Dorothea Restorations are proud to support the Bulgarian Partners Trust in their aim to complete The Social Medical and Training Centre. 

The fundraising evening was held at the Bristol University in Clifton; where visitors were escorted through the Goldney Grotto and grounds. According to the Bristol University records "between 1737 and 1766, Thomas Goldney III on several occasions managed to buy some of the adjacent property, which allowed him to carry out his plans for the development of the garden. He kept a Garden Book, which provides us with details of the work he undertook."

His first major project in 1737 was the construction of the Goldney Grotto. The first part of this scheme was actually to build a tunnel, so that he would not have to cross the public footpath leading through his estate (between two of the plots of land, which he had acquired). The grotto itself was not completed until 1764. It is the finest surviving example of an eighteenth-century garden grotto in Britain. The walls and pillars are covered with a vast variety of minerals, shells, corals, rocks and fossils, some of which may have been brought back to Bristol by Captain Woodes Rogers. Its unusual design might have been influenced by Dutch styles of the late seventeenth century, and indeed Thomas Goldney II did visit the Netherlands in 1725, but it is unknown whether he was accompanied by his son.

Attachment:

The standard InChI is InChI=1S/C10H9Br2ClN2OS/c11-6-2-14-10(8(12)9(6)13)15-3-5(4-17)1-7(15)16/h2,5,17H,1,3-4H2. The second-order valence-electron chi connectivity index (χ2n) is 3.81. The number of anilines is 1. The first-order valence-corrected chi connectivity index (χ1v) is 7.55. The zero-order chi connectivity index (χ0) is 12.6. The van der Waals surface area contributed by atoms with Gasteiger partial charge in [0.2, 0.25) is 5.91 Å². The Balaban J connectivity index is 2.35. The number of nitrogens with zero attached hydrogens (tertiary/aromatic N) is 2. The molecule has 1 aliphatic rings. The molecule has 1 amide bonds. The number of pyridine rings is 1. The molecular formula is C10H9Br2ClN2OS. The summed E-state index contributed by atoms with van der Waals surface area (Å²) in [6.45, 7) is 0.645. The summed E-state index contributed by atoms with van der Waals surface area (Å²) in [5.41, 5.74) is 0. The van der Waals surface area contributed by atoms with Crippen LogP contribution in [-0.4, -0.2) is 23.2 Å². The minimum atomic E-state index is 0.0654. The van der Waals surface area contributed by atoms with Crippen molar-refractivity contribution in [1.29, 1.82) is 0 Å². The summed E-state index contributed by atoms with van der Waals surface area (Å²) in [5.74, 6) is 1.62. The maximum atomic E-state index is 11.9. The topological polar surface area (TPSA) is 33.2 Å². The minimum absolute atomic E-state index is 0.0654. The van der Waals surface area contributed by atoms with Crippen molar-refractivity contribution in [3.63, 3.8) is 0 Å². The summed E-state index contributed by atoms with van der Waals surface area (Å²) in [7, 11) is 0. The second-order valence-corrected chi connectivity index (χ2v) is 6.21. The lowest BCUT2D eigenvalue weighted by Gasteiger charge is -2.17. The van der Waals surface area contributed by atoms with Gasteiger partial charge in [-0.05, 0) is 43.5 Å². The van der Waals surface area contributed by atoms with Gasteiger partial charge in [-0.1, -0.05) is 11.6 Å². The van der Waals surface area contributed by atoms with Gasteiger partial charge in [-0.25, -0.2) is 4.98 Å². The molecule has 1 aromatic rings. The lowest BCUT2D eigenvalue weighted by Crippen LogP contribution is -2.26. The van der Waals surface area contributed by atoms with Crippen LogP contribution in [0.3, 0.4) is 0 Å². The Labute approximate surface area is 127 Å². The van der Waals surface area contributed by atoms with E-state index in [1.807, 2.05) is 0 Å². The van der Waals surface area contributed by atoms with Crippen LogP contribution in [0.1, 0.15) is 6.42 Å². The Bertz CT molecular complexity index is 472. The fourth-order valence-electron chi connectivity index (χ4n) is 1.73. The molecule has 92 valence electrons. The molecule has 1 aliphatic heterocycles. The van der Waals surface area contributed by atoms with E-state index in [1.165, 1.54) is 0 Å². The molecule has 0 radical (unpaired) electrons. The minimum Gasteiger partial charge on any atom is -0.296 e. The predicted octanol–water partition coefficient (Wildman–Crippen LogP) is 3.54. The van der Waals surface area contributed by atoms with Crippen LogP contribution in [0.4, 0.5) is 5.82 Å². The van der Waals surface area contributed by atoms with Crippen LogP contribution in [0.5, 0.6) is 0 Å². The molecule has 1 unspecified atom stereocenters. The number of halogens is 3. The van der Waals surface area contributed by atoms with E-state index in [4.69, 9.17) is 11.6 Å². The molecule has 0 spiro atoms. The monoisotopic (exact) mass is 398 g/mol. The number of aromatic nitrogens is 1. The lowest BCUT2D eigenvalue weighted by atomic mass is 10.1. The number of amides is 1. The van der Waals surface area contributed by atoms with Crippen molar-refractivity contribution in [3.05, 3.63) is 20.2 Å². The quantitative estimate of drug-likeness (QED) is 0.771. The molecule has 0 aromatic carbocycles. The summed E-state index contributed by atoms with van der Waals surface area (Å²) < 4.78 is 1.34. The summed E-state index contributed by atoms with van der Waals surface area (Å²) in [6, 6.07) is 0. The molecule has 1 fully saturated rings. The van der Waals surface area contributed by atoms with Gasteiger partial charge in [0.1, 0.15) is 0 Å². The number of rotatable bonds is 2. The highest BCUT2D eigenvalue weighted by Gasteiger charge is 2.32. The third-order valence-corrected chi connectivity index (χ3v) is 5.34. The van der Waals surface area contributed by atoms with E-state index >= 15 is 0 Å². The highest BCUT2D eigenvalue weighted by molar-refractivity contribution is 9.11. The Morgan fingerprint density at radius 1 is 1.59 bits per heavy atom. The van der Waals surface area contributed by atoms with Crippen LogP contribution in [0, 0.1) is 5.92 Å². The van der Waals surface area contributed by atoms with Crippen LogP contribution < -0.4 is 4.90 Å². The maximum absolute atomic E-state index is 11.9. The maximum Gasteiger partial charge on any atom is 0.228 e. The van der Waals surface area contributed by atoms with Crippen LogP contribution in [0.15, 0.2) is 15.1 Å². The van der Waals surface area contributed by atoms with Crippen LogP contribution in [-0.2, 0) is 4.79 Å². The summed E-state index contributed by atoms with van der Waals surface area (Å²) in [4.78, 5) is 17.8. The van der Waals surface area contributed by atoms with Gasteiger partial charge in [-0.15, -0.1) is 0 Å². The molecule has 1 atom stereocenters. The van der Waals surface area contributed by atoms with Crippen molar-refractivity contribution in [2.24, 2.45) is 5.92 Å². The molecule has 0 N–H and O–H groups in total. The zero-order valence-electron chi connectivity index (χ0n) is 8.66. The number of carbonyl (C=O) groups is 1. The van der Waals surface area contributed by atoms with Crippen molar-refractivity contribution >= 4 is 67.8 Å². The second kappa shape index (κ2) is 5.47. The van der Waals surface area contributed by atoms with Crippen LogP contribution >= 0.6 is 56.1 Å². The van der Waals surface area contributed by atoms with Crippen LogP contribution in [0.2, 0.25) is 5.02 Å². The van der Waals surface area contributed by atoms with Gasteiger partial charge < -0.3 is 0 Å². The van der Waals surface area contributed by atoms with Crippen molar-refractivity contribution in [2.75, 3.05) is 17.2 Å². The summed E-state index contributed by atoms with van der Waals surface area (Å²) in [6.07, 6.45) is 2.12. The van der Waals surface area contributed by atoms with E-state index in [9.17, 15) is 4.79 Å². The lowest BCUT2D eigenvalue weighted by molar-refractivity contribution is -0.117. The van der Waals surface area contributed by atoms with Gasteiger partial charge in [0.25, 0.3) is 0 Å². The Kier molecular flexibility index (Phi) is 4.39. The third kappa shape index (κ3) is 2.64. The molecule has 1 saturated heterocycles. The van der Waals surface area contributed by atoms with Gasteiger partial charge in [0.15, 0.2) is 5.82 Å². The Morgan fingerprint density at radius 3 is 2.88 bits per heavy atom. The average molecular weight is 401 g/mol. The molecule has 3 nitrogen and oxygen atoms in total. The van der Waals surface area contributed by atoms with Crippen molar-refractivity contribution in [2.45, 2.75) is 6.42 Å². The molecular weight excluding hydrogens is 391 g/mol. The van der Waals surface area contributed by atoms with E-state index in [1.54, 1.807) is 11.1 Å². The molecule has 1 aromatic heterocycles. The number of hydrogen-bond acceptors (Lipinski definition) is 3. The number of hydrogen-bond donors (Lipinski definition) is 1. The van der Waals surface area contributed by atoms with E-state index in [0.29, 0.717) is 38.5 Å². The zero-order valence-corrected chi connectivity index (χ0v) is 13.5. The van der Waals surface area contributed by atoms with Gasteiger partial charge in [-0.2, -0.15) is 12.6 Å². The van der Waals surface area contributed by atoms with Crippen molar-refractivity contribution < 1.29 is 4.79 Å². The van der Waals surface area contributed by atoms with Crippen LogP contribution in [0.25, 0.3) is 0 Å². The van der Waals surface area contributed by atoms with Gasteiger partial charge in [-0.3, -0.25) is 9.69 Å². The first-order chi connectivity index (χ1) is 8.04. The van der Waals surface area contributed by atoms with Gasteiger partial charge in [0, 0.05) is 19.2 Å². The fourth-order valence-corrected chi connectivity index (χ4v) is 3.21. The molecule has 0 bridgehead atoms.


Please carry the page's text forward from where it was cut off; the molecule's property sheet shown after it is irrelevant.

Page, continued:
The shells were completed in 1739 and the date is inscribed beneath one of the skylights. In the centre of the alcove sits a river god, occasionally referred to as Neptune, but as he has no trident and Bristol is situated on a river, it seems more appropriate that he be a river god. Opposite the entrance is the Lions' Den, containing an almost life-size plaster of Paris lion and lioness. The original Bath stone lion now sits on the terrace and was originally painted, in fact its resemblance was so striking that it frightened lady visitors.

The evening was a great success whilst raising over £20,000 for the project. Please visit the Bulgarian Partners website for further information and ways in which you can support the project.

 

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